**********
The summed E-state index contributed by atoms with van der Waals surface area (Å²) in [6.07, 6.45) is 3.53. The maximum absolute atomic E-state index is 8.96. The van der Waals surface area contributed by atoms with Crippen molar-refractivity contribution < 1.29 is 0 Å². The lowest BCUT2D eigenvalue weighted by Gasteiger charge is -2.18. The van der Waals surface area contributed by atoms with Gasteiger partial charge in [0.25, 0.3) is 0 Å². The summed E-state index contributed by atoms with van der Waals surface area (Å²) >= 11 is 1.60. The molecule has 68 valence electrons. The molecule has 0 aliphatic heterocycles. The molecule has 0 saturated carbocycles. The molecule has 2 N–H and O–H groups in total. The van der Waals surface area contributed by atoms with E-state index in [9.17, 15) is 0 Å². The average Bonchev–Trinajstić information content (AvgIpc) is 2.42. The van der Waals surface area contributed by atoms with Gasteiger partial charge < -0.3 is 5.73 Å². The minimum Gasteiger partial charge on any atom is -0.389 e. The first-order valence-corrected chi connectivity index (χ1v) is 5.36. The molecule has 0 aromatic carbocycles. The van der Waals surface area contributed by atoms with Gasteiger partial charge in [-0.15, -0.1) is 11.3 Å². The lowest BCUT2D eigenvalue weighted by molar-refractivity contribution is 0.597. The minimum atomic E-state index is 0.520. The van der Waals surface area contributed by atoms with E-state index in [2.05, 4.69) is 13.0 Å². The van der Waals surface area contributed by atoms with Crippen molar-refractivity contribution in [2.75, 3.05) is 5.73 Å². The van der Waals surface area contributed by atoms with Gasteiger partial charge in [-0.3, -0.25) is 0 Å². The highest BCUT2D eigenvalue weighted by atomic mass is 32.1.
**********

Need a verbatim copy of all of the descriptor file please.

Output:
The summed E-state index contributed by atoms with van der Waals surface area (Å²) in [6.07, 6.45) is 3.53. The maximum absolute atomic E-state index is 8.96. The van der Waals surface area contributed by atoms with Crippen molar-refractivity contribution < 1.29 is 0 Å². The lowest BCUT2D eigenvalue weighted by Gasteiger charge is -2.18. The van der Waals surface area contributed by atoms with Gasteiger partial charge in [0.25, 0.3) is 0 Å². The summed E-state index contributed by atoms with van der Waals surface area (Å²) >= 11 is 1.60. The molecule has 68 valence electrons. The molecule has 0 aliphatic heterocycles. The molecule has 0 saturated carbocycles. The molecule has 2 N–H and O–H groups in total. The van der Waals surface area contributed by atoms with E-state index in [9.17, 15) is 0 Å². The average Bonchev–Trinajstić information content (AvgIpc) is 2.42. The van der Waals surface area contributed by atoms with Gasteiger partial charge < -0.3 is 5.73 Å². The minimum Gasteiger partial charge on any atom is -0.389 e. The first-order valence-corrected chi connectivity index (χ1v) is 5.36. The molecule has 0 aromatic carbocycles. The van der Waals surface area contributed by atoms with Gasteiger partial charge in [-0.15, -0.1) is 11.3 Å². The lowest BCUT2D eigenvalue weighted by molar-refractivity contribution is 0.597. The minimum atomic E-state index is 0.520. The van der Waals surface area contributed by atoms with E-state index in [2.05, 4.69) is 13.0 Å². The van der Waals surface area contributed by atoms with Crippen molar-refractivity contribution in [2.75, 3.05) is 5.73 Å². The van der Waals surface area contributed by atoms with Gasteiger partial charge in [-0.3, -0.25) is 0 Å². The highest BCUT2D eigenvalue weighted by atomic mass is 32.1.